Thursday, July 9, 2009

News from the front, part 2

I've been here for a few weeks now, and I'm pleased to report that it's as fun as I expected. There are some really good writers out there on these internets, and that they happen to be nice people too is almost too much of a coincidence. (Although some of the nicest people I know I've met through roleplaying, so maybe it's not a coincidence after all.)

I've also had some time to reconsider the question of timing, and there are a couple of advantages after all, things I'm surprised I overlooked before. First of all, it means that the game's pace is a bit more flexible; I hate it when a session's plot gets rushed along because we only have n hours to get through it. It also means that side plots and character building can go on concurrently with the main story, instead of slowing everyone else down. And, of course, you avoid the perennial problem of having to talk over people to be heard, or missing your chance to act, which is a boon for the less experienced and/or less assertive roleplayer. Overall, a forum game is different enough from a tabletop game that I'm inclined to stop comparing them, and start trying to judge it on its own merits. At any rate, it's certainly not the second-rate substitute that I envisioned before I got started.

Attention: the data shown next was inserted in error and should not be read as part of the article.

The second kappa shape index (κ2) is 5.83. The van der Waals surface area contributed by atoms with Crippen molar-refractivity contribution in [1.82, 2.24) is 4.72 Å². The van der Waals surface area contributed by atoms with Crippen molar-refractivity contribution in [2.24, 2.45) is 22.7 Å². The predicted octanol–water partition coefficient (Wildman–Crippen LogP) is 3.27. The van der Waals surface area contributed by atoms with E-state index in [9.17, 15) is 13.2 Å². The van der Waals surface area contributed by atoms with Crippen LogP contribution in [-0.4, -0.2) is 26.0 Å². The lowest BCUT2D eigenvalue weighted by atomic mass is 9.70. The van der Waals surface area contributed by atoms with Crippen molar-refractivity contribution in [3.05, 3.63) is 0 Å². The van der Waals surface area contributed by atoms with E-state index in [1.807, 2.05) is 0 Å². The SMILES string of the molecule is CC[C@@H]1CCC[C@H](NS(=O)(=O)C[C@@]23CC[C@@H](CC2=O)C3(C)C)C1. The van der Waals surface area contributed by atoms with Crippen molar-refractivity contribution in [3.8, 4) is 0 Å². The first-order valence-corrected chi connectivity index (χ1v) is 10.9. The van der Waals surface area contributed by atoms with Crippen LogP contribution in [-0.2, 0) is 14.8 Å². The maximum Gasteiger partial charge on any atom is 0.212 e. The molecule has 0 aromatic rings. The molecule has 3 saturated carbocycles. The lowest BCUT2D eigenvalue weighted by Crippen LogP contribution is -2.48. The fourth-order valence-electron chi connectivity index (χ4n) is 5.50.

As far as dealing with more than two people, the group I'm in seems to have adopted the convention of posting round robin. This is a bit frustrating, since the timing doesn't always work out -- sometimes I feel like I'm cutting into somebody else's conversation, and at other times I don't really have anything to say, but have to post so I don't hold everyone else up. It does mean that everyone gets a chance to say something at regular intervals, though, which is a nice thing to have in a large group. If I were running one myself, I might go for something a little more free-form, but then again I don't have nearly enough experience with forums (roleplay or otherwise) to be confident in my opinions on these things.

In other news, the newest installation in the Shin Megami Tensei metaseries was recently released. SMT wasn't particularly known for anything until the release of Persona 3, which captured the hearts of gamers with its unique aesthetic (high school kids shooting themselves in the head to summon monsters). Since then, it's apparently become fairly popular; Devil Survivor was sold out in the first few stores I tried, though this might be because Atlus likes doing limited releases.

The game itself is notable for its original combination of (unoriginal) elements -- it's a strategy RPG which becomes a normal turn-based RPG for a bit when you attack -- and for possibly having more endings than anything since Chrono Trigger. It also takes the obvious but uncommon step of making the various small choices you make throughout the story actually have an effect. In fact, it's one of the few JRPGs that actually allows and encourages roleplaying. This and the number of endings combine to add a lot to the feel of the game; it's entirely possible to reach a point where you have three major options, all of them terrible. It's been a while since a JRPG has had me sitting there agonizing about which is the lesser of two evils. Or maybe that's just me. Either way, it's a lot of fun, and only increases my desire to track down some of the rare old SMT games (particularly Nocturne).

Well, that's it for now. No sweeping thesis on reality here. Move along.

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